Samsung's Tizen smartphone makes poor first impression in India
Samsung Electronics Co Ltd's first smartphone to run on its own operating system received a frosty welcome after its launch in India, with reviewers and consumers criticising its low-resolution cameras and dearth of software applications.gadgets Updated: Jan 21, 2015 16:20 IST
Samsung Electronics Co Ltd's first smartphone to run on its own operating system received a frosty welcome after its launch in India, with reviewers and consumers criticising its low-resolution cameras and dearth of software applications.
The South Korean giant's latest handset stands out not so much for its no-frills specifications but for what lies under the hood - the Tizen operating system Samsung has developed to rival Google Inc's Android platform.
Samsung is hoping the Z1 will catch on in the world's third-largest smartphone market, boosting its flagging global market share and gaining a foothold for Tizen among India's first-time smartphone buyers.
But the initial reaction of analysts and consumers after its Jan. 14 launch suggests the Z1 will struggle to get ahead of a crowded field in a country with about 280 smartphone brands on offer, led by Samsung and closely followed by Indian maker Micromax Informatics Ltd.
"Samsung has been delaying the launch of this Tizen phone for a long time and when they finally did it, it turned out to be an under-powered phone," said Mumbai-based filmmaker Samir Ahmed Sheikh as he shopped for a new phone for his wife.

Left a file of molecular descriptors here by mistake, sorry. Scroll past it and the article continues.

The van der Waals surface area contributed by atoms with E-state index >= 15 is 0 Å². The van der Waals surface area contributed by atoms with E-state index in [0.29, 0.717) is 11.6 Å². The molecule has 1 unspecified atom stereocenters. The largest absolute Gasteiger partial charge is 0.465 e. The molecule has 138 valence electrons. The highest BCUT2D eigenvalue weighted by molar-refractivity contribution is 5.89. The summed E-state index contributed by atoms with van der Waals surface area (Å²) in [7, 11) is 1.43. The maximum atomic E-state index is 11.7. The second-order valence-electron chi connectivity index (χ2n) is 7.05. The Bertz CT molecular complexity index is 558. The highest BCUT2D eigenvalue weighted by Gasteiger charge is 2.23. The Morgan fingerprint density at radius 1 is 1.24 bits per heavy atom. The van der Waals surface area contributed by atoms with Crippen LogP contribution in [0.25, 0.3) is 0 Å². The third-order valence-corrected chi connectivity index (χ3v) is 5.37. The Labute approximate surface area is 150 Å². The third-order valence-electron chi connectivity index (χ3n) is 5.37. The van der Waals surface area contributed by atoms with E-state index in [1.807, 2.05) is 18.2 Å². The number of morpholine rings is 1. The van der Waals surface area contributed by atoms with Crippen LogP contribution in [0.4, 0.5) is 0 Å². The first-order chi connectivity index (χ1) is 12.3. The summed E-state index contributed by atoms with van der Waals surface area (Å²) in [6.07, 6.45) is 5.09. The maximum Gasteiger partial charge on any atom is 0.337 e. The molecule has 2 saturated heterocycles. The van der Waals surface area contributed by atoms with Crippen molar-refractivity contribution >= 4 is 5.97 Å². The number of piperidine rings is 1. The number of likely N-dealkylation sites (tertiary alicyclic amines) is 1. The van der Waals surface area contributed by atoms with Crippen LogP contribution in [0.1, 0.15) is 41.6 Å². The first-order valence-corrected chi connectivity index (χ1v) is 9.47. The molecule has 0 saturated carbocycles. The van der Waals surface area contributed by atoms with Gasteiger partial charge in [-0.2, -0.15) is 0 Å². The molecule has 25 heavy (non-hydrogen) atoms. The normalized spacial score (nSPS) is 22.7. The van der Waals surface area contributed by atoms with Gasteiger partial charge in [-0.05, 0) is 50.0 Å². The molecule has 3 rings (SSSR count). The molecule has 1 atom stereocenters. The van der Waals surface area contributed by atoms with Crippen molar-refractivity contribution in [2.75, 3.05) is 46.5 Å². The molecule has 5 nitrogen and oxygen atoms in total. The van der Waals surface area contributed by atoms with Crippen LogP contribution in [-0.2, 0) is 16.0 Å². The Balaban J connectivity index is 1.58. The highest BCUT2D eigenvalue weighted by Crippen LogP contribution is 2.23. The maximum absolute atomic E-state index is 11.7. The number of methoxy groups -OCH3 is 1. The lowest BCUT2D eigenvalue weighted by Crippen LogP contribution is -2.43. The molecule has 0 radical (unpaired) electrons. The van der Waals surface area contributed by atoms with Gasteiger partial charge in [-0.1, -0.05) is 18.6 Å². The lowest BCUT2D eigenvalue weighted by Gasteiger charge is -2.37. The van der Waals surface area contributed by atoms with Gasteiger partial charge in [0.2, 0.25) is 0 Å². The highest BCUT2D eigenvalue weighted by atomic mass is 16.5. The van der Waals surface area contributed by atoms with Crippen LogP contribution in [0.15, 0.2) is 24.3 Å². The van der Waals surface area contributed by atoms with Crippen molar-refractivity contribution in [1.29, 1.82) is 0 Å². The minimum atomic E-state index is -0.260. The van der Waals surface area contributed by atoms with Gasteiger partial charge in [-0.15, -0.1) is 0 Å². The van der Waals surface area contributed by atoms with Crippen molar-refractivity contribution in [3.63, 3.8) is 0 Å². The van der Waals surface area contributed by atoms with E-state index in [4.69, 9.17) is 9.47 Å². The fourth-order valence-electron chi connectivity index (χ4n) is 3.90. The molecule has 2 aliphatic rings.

The 3.15 megapixel primary camera and 300,000 pixel front camera are "like a phone from 2010", he said.
"A simple comparison with any of the Android One phones will tell you how much the Z1 is missing," Sheikh said.
IDC analyst Karan Thakkar said that although the Z1's $92 price tag beat many of the best-known Android phones on cost, it still had plenty of strong competitors in the low-end segment.
"It's not always about the cheapest, customers are looking for specs ... There are already a plethora of devices running on Android that Indian customers can choose from," he said.
In response to the criticism, Samsung said in a statement the Z1's "exclusive benefits" included a simple interface, long battery life and faster page-loading speeds courtesy of Tizen.
Another problem for any Tizen-powered phone is Samsung's failure to excite software developers to tailor applications like games for the platform, analysts said.
Samsung says more than 1,000 apps will be available for download in the Tizen Store, including popular social media network Facebook. Even so, that's a tiny fraction of the offerings on Google Play.
Samsung said the expansion of Tizen-powered devices beyond watches and televisions to smartphones would encourage app developers to work with the platform.
It also promised to pass on 100% of net revenue from app sales and in-app purchases in the Tizen Store to developers for a year, to "celebrate" the Z1’s launch.
If Samsung can convince Indians to try Tizen, huge sales are up for grabs. Sub-$100 devices account for nearly half the market and only one in 10 Indians uses a smartphone.
Success for the Z1 in India could help Samsung reverse a slide in its global market share, which fell to 24.4 percent in the third quarter of 2014 from 32% a year earlier.
Samsung declined to comment on whether it planned to launch the Z1 elsewhere, saying it would focus on India for now.